Opposition politicians have given their views on the mayor’s annual address, with arguments it was a “PR puff piece” and “a rehash of previous pledges”.
Marvin Rees received a standing ovation for his fourth State of the City speech at Wills Memorial Building on Wednesday night, which set out key achievements during his time in office and commitments of what he would deliver if re-elected in 2020.
Housing, transport and a commitment to creating a city in which “everyone can find hope” were some of the mayor’s focus points, as well as aspirations for a mostly-underground mass transit system and redevelopment of the Western Harbour.
Green mayoral candidate Sandy Hore-Ruthven accused Rees of failing to put his words into actions, while Conservative group leader Mark Weston dubbed the speech “froth”.
Mary Page, the Lib Dem mayoral candidate who is running on a pledge to scrap the mayoral system, questioned what change there has actually been under the mayor’s term in office.
“We have the right to expect that, after four years in the job, our mayor would have begun to tackle Bristol’s housing and transport issues in earnest,” said Hore-Ruthven.
“Yet what was clear from the long list of minor achievements cited last night was that Bristol has not yet begun to impact the major problems we face. Our air is still filthy. Our buses move at a snail’s pace through the city centre. There is no sign of an arena. Affordable homes are still far too rare and, very importantly, little has been done to begin the urgent task of tackling climate change.
“What really struck me about the speech was the mayor’s list of plans, strategies, reviews and charters that claim to be ‘getting stuff done’ but are not making our city any better for people. On the doorstep, residents don’t tell me how the city has improved because of the latest iteration of the One City Plan. The people of Bristol are looking for action not words.”
The Green mayoral candidate also praised Bristol’s youth mayors, who preceded Rees on the podium on Wednesday, saying: “We are committed to hear their views and to act on them. Only a bold approach will create the world they dream of and to deliver anything less is a betrayal of their future.”
Earlier this year, Weston joined the Lib Dem councillor group in calling for Bristol’s mayoral system to be scrapped. The party is yet to announce its candidate for the 2020 mayoral elections.
Responding to the State of the City address, the Conservative group leader said: “As has become the norm with this formal event, the mayor’s plan for the city contains a lot of ambition and aspiration with a sprinkling of facts.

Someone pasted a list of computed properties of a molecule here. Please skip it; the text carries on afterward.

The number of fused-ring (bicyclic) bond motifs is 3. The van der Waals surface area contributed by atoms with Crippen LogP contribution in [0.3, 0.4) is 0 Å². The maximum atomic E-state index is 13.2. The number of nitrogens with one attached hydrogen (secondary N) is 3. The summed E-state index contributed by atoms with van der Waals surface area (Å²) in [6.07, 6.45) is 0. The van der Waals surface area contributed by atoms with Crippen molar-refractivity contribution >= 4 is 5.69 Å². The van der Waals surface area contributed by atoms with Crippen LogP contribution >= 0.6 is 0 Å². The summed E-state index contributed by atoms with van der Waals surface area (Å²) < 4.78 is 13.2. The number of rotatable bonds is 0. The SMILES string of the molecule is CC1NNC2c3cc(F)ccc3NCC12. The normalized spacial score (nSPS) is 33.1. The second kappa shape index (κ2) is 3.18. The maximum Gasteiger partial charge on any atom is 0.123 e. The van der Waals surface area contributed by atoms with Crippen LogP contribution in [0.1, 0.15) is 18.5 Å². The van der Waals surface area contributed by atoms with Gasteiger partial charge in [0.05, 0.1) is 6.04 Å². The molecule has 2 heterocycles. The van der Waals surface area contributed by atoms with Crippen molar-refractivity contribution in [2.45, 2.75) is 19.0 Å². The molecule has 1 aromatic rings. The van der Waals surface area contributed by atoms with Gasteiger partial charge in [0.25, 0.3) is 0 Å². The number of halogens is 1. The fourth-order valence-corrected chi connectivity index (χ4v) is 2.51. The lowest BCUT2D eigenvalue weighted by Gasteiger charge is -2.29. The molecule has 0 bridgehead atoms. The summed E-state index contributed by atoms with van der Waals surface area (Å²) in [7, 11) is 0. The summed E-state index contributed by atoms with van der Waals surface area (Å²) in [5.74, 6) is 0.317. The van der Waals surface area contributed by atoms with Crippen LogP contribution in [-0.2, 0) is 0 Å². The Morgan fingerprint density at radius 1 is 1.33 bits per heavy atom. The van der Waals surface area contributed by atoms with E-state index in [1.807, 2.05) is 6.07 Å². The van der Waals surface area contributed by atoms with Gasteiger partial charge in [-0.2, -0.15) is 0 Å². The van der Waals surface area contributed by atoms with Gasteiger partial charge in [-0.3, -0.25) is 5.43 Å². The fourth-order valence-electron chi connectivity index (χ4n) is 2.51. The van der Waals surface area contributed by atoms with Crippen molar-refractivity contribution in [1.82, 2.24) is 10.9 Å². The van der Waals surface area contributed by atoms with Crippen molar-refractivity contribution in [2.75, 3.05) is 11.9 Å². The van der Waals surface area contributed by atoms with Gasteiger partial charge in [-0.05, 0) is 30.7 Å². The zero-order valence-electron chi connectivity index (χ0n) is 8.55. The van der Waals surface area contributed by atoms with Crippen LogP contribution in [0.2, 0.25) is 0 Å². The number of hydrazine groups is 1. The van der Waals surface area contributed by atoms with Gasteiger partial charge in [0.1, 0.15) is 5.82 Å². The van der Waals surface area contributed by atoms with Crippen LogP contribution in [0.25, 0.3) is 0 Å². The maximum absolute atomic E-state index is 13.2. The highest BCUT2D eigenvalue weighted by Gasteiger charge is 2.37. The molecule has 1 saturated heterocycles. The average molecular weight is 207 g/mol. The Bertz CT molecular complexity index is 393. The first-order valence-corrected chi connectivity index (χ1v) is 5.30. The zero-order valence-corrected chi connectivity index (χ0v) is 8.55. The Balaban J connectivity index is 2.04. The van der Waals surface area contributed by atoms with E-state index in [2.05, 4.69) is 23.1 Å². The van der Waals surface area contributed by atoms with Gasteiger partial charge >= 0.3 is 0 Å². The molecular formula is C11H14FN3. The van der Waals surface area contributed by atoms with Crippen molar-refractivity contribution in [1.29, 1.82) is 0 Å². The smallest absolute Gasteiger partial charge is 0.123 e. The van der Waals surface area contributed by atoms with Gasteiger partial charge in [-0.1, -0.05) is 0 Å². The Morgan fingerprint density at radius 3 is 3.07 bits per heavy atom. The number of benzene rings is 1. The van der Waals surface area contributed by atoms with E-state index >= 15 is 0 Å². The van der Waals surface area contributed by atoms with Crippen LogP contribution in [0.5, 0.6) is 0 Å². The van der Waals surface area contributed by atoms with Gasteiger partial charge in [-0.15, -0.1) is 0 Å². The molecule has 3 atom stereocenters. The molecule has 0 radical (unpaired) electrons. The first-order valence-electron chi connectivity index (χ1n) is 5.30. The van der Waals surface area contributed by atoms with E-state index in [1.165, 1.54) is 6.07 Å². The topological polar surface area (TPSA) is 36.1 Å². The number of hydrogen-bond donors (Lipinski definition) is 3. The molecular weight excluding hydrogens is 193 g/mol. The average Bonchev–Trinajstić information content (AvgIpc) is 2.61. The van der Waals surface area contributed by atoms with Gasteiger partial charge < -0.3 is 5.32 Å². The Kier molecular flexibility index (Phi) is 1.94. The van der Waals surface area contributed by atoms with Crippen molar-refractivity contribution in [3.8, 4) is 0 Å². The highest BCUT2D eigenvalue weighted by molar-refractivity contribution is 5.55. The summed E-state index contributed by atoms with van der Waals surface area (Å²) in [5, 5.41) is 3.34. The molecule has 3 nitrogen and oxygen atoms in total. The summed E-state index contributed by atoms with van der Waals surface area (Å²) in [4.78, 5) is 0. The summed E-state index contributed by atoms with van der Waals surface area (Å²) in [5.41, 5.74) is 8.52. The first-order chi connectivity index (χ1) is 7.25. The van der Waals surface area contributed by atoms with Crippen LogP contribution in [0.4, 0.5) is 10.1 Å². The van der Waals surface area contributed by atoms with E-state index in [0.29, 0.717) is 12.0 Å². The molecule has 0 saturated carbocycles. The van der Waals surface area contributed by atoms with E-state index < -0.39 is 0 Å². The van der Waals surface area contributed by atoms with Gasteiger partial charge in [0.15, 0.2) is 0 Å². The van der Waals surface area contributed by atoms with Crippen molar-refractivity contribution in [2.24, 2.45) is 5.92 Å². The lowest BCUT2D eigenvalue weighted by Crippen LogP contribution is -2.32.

“Perhaps it is useful as an insight into his thinking, but I would suggest there is a massive disconnect revealed here between rhetoric and reality. For example, the continued commitment to a ‘mainly underground’ mass transit system is simply fantastical given we are not told how this regional multi-billion pound project is ever going to be paid for or approved.
“Clinging to his idea when we have seen no concrete steps towards its realisation only undermines the credibility of other parts of his statement – such as around housing – where some progress is being made.
“Similarly, I can foresee substantial obstacles in delivery of his promises around pedestrianisation of the city centre, an attractive bus deal and achieving carbon neutrality.
“Taken in the round, this was little more than a rehash of previous pledges delivered in a flurry of sound bites as the mayor kicks off his re-election campaign. It remains to be seen whether Bristolians will be convinced by such froth.”
Page said: “I’m not sure Bristolians will be convinced on this latest PR puff piece from an administration who have presided over denial of the cover up and mispayment to senior executives, no delivery of an arena to serve the needs of all of Bristol, delays to the clean air plan with potential unnecessary deaths of Bristolians due to the lack of action.
“And on the climate emergency, it is strange that the mayor thinks it’s climate friendly to create an out-of-town arena instead of one by the main transport hub, to knock down a big but perfectly serviceable road bridge with a new bigger road to add pollution to the harbourside and that it makes sense to cut down 500 trees in Hengrove to build housing.
“We can’t build our way out of the climate crisis. We need to rethink, reduce, reuse and recycle before we ride roughshod over local communities.”
Main photo by Evan Dawson